Saturday, July 23, 2011

A possible U.S. Debt Default and should we be worried?


U.S. Debt Default might cripple the U. S economy and in an interlinked world economy, the ripple effect could be of unimaginable proportion. The impact on other economies, like India, would be grievous. In this post we are trying to give an overview of the issue and how it might impact the world economy.



What is U.S. Debt Default Crises?
US Govt./Treasury borrows monies by issuing bonds. The govt. will have to pay back the money when the bonds mature. Usually treasury borrows more money to pay back the maturing bonds. By US laws, the treasury has debt ceiling of $14.26 trillion and cannot issue more bonds once it hits the limit. On August 2nd US treasury debt will hit the $14.26 trillion mark, i.e US govt runs out of money with no option to borrow. What this means is that any US treasury bonds maturing on August 2nd will have to be defaulted. To avoid this, US congress will have to sanction raising the credit limit, but congress is yet to do that and the time is running out


Fallout of U.S. Debt Default
For the US economy, it would be catastrophic. A short-term default would be a disaster for the US economy, and ruin its legacy as global safe haven. It will result in a downgrade by ratings agencies of America's credit worthiness. This would drive up the borrowing cost US govt and other US institution and business. The US Govt will not have cash to pay for wages of federal employees, military, social security and medicare, etc.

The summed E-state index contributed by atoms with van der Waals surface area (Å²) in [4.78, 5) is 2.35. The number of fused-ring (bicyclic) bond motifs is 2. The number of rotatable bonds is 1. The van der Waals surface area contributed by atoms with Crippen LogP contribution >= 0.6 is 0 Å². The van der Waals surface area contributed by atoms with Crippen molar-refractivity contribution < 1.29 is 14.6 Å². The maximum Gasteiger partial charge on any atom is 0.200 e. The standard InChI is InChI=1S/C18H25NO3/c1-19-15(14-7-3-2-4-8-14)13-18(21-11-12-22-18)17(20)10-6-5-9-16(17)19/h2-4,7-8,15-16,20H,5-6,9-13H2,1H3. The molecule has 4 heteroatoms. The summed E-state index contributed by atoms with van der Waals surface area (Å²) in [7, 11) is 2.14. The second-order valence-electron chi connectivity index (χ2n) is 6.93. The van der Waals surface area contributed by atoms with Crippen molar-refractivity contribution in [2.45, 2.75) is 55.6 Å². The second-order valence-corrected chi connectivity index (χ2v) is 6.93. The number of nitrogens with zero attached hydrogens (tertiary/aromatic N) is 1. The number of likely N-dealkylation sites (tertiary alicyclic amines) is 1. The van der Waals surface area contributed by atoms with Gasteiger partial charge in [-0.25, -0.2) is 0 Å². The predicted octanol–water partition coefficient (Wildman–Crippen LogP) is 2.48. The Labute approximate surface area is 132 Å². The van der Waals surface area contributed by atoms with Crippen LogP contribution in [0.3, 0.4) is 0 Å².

How it would impact the world economy is something nobody really knows. We can speculate that It would devalue the dollar, number one reserve currency of the world. A devalued dollar will hit the export markets across the world and the markets would crash as the profit margins of most of the exporters will get impacted.  The US economy will slow down and will slow the global economy as well. These are some of obvious worries of the default but we do not what the domino effect will unearth. 

Will default happen?
Majority of analysts consider it unlikely the U.S. government will default on its debt.  And there is little evidence yet of major anxiety among Asia's central bankers, major market players and other key investors from the region.

Obama administration are in contentious negotiations over authorizing additional government borrowing before a $14.3 trillion debt limit is reached on August 2.

Lets keep our fingers crossed and hope better sense prevails among the US congress men.



Regards,

Jerith Shajan.